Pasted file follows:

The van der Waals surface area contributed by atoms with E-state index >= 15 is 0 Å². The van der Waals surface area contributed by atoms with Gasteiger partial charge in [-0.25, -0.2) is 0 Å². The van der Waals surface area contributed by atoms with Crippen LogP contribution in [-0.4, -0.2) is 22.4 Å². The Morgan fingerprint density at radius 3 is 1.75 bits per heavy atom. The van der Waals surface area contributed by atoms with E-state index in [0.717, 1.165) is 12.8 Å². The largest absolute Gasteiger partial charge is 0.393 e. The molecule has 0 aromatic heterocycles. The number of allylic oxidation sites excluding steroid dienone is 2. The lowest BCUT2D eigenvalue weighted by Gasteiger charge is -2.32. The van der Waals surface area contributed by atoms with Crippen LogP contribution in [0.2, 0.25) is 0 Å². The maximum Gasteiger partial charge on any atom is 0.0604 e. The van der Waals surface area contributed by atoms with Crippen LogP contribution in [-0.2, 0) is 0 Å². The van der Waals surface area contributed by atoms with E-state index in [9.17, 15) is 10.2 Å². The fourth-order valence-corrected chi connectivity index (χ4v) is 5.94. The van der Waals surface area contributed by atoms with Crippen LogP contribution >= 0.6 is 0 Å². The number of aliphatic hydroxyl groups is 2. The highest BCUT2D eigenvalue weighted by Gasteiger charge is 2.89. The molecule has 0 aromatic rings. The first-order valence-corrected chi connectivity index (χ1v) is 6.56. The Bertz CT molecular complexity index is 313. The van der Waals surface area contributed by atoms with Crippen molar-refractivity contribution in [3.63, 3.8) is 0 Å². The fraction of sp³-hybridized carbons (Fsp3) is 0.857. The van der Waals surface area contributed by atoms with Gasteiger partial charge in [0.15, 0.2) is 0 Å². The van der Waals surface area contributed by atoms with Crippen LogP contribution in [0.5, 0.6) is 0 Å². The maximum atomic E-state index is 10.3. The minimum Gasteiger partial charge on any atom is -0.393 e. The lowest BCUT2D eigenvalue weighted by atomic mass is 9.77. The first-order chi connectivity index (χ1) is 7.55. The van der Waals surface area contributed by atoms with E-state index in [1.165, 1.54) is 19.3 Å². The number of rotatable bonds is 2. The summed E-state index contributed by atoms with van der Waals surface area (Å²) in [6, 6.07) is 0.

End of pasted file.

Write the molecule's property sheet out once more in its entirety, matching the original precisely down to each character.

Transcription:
The van der Waals surface area contributed by atoms with E-state index >= 15 is 0 Å². The van der Waals surface area contributed by atoms with Gasteiger partial charge in [-0.25, -0.2) is 0 Å². The van der Waals surface area contributed by atoms with Crippen LogP contribution in [-0.4, -0.2) is 22.4 Å². The Morgan fingerprint density at radius 3 is 1.75 bits per heavy atom. The van der Waals surface area contributed by atoms with E-state index in [0.717, 1.165) is 12.8 Å². The largest absolute Gasteiger partial charge is 0.393 e. The molecule has 0 aromatic heterocycles. The number of allylic oxidation sites excluding steroid dienone is 2. The lowest BCUT2D eigenvalue weighted by Gasteiger charge is -2.32. The van der Waals surface area contributed by atoms with Crippen LogP contribution in [0.2, 0.25) is 0 Å². The maximum Gasteiger partial charge on any atom is 0.0604 e. The van der Waals surface area contributed by atoms with Crippen LogP contribution in [-0.2, 0) is 0 Å². The van der Waals surface area contributed by atoms with E-state index in [9.17, 15) is 10.2 Å². The fourth-order valence-corrected chi connectivity index (χ4v) is 5.94. The van der Waals surface area contributed by atoms with Crippen LogP contribution >= 0.6 is 0 Å². The number of aliphatic hydroxyl groups is 2. The highest BCUT2D eigenvalue weighted by Gasteiger charge is 2.89. The molecule has 0 aromatic rings. The first-order valence-corrected chi connectivity index (χ1v) is 6.56. The Bertz CT molecular complexity index is 313. The van der Waals surface area contributed by atoms with Crippen molar-refractivity contribution in [3.63, 3.8) is 0 Å². The fraction of sp³-hybridized carbons (Fsp3) is 0.857. The van der Waals surface area contributed by atoms with Gasteiger partial charge in [0.15, 0.2) is 0 Å². The van der Waals surface area contributed by atoms with Crippen LogP contribution in [0.5, 0.6) is 0 Å². The maximum atomic E-state index is 10.3. The minimum Gasteiger partial charge on any atom is -0.393 e. The lowest BCUT2D eigenvalue weighted by atomic mass is 9.77. The first-order chi connectivity index (χ1) is 7.55. The van der Waals surface area contributed by atoms with E-state index in [1.165, 1.54) is 19.3 Å². The number of rotatable bonds is 2. The summed E-state index contributed by atoms with van der Waals surface area (Å²) in [6, 6.07) is 0.